Here are a few strategies for calming stress levels in the classroom:

  1. Mindfulness or meditation. These techniques bring us to the present moment, a place of safety and calm, by focusing on our senses and our breath. Take a mindful moment at the beginning of each block to reduce student anxiety and improve their ability to concentrate. Simply ask students to close their eyes, focus on their breathing, notice their touch points (places where their bodies are in contact with the floor, the chair or other surfaces), and have them take some deep breaths making the exhale longer than the inhale. This need not take more than a minute or two, but done regularly will make a big difference.
  2. Gratitude gives us a felt sense of our inherent worth and it is good for mental and physical health. Establish a gratitude practice at the end of each block or at the end of the last block. The key to a great gratitude practice is to be specific. You go first and give an example of gratitude that is related to the lesson you just taught such as: “I’m grateful that the chemistry we learned today helps scientists to understand global warming”, or “I’m grateful for the astonishing blue color of copper sulphate,” or “I’m grateful that sodium chloride tastes great on French fries.”
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  4. Be careful with praise. Students can become praise-dependent, associating the amount and quality of praise with their worth. So, if a student gets a good mark on an assignment ask about the work rather than automatically praising. What did they find most interesting? Was there anything that surprised them about what they learned? Is there anything they’d do differently next time? This way you’ll get to know more about your student or your child and it helps the student to figure out what it is that they are passionate about and how to go about achieving the goals they set for themselves.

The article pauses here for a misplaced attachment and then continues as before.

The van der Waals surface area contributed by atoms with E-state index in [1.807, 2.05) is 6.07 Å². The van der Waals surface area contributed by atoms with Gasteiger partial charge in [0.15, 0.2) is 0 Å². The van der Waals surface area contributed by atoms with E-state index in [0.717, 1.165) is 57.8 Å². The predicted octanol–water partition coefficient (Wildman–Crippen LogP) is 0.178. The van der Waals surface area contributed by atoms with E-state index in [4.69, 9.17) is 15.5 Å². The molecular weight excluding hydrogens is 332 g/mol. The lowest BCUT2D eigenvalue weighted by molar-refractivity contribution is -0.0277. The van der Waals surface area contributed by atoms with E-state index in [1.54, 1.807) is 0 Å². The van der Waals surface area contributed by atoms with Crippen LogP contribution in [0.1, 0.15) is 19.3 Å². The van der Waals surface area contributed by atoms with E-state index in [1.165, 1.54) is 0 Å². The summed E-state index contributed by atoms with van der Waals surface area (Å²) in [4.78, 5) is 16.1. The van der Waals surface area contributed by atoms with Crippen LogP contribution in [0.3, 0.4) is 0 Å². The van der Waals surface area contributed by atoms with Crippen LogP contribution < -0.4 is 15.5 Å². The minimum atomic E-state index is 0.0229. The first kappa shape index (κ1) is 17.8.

5. Remind them directly: Your worth does not depend on your grades, nor by your musical or sporting ability. Your worth just is and it is infinite.
  6. Deemphasize grades. Be very specific about what is being evaluated. You might say: “The results of this test will show me how well I’ve taught the material, and how I can help you best.  It’ll show you how well you understand the material, how well your study habits worked, how motivated you are to succeed in this subject. It is not a judgment or a measure of you.”

By helping students to know and deeply understand that their worth is inherent and doesn’t have to be earned, we can alleviate stress, anxiety and depression in adolescents and teens.
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Anne Andrew has a Ph.D. in geology and over 20 years’ experience working as a school principal. Today, Anne runs What They Don’t Teach in Pre-Natal Classes: The Key to Raising Trouble-Free Kids and Teens workshops for parents of elementary school age children. She has written a book on the same topic. For more information, visit anneandrew.com.